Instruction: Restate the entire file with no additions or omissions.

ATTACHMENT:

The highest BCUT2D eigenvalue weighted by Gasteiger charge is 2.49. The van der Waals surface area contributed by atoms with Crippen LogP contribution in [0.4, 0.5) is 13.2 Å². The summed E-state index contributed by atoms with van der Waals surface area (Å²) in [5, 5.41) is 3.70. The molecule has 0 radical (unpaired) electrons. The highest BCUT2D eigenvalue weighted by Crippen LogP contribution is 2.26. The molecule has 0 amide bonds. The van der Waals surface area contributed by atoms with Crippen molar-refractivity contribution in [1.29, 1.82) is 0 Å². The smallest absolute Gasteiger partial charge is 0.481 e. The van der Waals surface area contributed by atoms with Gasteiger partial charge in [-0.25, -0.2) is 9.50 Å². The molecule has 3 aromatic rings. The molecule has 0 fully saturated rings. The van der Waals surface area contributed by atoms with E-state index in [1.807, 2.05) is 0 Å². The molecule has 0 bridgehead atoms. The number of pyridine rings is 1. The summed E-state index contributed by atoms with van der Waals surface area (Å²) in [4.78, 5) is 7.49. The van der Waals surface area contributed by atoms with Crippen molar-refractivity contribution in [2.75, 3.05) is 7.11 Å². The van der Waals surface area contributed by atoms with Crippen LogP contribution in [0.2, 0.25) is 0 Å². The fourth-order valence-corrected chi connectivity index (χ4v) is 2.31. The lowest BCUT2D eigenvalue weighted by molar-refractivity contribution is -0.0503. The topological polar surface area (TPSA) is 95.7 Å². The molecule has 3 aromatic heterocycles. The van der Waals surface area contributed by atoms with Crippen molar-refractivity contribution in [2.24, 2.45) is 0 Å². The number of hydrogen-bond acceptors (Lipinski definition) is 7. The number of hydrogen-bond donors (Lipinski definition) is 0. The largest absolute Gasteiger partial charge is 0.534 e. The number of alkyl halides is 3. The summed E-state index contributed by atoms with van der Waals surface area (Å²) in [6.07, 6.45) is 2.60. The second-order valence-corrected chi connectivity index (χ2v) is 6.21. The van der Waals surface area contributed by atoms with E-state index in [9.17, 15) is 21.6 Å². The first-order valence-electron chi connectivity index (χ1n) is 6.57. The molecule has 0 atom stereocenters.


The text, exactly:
The highest BCUT2D eigenvalue weighted by Gasteiger charge is 2.49. The van der Waals surface area contributed by atoms with Crippen LogP contribution in [0.4, 0.5) is 13.2 Å². The summed E-state index contributed by atoms with van der Waals surface area (Å²) in [5, 5.41) is 3.70. The molecule has 0 radical (unpaired) electrons. The highest BCUT2D eigenvalue weighted by Crippen LogP contribution is 2.26. The molecule has 0 amide bonds. The van der Waals surface area contributed by atoms with Crippen molar-refractivity contribution in [1.29, 1.82) is 0 Å². The smallest absolute Gasteiger partial charge is 0.481 e. The van der Waals surface area contributed by atoms with Gasteiger partial charge in [-0.25, -0.2) is 9.50 Å². The molecule has 3 aromatic rings. The molecule has 0 fully saturated rings. The van der Waals surface area contributed by atoms with E-state index in [1.807, 2.05) is 0 Å². The molecule has 0 bridgehead atoms. The number of pyridine rings is 1. The summed E-state index contributed by atoms with van der Waals surface area (Å²) in [4.78, 5) is 7.49. The van der Waals surface area contributed by atoms with Crippen molar-refractivity contribution in [2.75, 3.05) is 7.11 Å². The van der Waals surface area contributed by atoms with Crippen LogP contribution in [0.2, 0.25) is 0 Å². The fourth-order valence-corrected chi connectivity index (χ4v) is 2.31. The lowest BCUT2D eigenvalue weighted by molar-refractivity contribution is -0.0503. The topological polar surface area (TPSA) is 95.7 Å². The molecule has 3 aromatic heterocycles. The van der Waals surface area contributed by atoms with Crippen molar-refractivity contribution in [2.24, 2.45) is 0 Å². The number of hydrogen-bond acceptors (Lipinski definition) is 7. The number of hydrogen-bond donors (Lipinski definition) is 0. The largest absolute Gasteiger partial charge is 0.534 e. The number of alkyl halides is 3. The summed E-state index contributed by atoms with van der Waals surface area (Å²) in [6.07, 6.45) is 2.60. The second-order valence-corrected chi connectivity index (χ2v) is 6.21. The van der Waals surface area contributed by atoms with E-state index in [9.17, 15) is 21.6 Å². The first-order valence-electron chi connectivity index (χ1n) is 6.57. The molecule has 0 atom stereocenters.